The other aspects of the film that don’t work for me include the superfluous item number featuring Mugdha Godse, and the bizarre Idhar Gire Udhar Gire, which borders on the burlesque.
However, none of this should stop you from enjoying this tragicomic film.

How pragmatic is a student protest?

(Published in, on March 23, 2013, retrieved from

For several days now, Madras has witnessed protests by students and other youth, calling for a stronger resolution to be passed against Sri Lanka in the United Nations Human Rights Council (UNHRC). Their methods have ranged from fasts to sit-ins to blockades to seminars. While this has ensured that the issue of Sri Lankan Tamils dominates several pages of the newspapers, and not just the front page, what else has it achieved?
Perhaps it’s compelled the DMK to pull out of the UPA. When students have taken an active role in calling for a strongly-worded resolution, the DMK – which has already been heavily criticised for acquiescing in India’s indifference to the devastating Eelam War – cannot be seen to do nothing, especially since Chief Minister Jayalalithaa has been so vocal about her stance against Sri Lanka.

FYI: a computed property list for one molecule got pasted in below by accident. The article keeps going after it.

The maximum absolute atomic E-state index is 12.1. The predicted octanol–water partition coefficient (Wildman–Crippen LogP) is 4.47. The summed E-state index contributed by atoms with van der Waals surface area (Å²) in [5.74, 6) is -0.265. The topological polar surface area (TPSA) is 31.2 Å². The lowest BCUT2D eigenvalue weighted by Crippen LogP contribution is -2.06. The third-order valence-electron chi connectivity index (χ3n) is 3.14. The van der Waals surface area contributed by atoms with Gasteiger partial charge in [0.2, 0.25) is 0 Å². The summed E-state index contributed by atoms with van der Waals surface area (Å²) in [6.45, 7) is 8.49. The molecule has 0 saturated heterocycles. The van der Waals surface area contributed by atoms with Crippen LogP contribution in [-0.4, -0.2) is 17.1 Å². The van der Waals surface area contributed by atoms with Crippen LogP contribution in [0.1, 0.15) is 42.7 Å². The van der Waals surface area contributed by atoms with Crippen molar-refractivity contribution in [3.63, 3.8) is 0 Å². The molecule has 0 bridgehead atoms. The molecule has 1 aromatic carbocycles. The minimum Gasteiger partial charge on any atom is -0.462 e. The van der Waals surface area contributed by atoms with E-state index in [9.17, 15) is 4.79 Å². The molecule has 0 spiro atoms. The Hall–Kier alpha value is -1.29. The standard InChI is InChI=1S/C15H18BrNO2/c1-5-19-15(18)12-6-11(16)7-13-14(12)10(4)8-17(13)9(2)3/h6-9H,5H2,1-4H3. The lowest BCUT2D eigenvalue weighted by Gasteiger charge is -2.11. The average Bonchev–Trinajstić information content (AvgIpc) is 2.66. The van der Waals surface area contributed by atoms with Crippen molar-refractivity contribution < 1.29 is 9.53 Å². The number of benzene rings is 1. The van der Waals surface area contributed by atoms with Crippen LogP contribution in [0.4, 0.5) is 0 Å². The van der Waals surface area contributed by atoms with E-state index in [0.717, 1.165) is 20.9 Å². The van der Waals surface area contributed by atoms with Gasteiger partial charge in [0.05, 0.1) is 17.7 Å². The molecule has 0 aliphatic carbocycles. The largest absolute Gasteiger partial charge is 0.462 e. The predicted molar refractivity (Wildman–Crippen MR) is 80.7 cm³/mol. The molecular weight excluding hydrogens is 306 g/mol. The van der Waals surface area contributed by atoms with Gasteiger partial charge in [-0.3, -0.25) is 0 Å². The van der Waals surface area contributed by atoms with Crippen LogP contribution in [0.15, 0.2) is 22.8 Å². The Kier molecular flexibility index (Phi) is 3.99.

Whether the tiff between the UPA and the DMK will last long is debatable. The UPA does need an ally in the state, and Jayalalithaa has been too outspoken in her disapproval of the Central Government’s policies for the coalition to approach her with an alliance proposition. No other party has a strong enough presence in the state, and enough importance in the national arena, to be worthy of consideration as an election partner.
The protest has clearly had little impact on the resolution. India’s attempts to make amendments to the wording were not entertained by the US. Last year, a much stronger resolution passed in the UNHRC found 24 countries in favour, and 15 against, with 8 abstentions. This year, the figures were 25-13. Sri Lanka has refused to take cognisance of the relatively mild resolution this year.
In the meanwhile, several colleges have closed early, and many have stopped plying buses. Some have closed hostels, forcing students to rush back home on unreserved compartments in trains. Others have insisted that the parents of the students come to fetch their wards, to ensure that they don’t join the protests.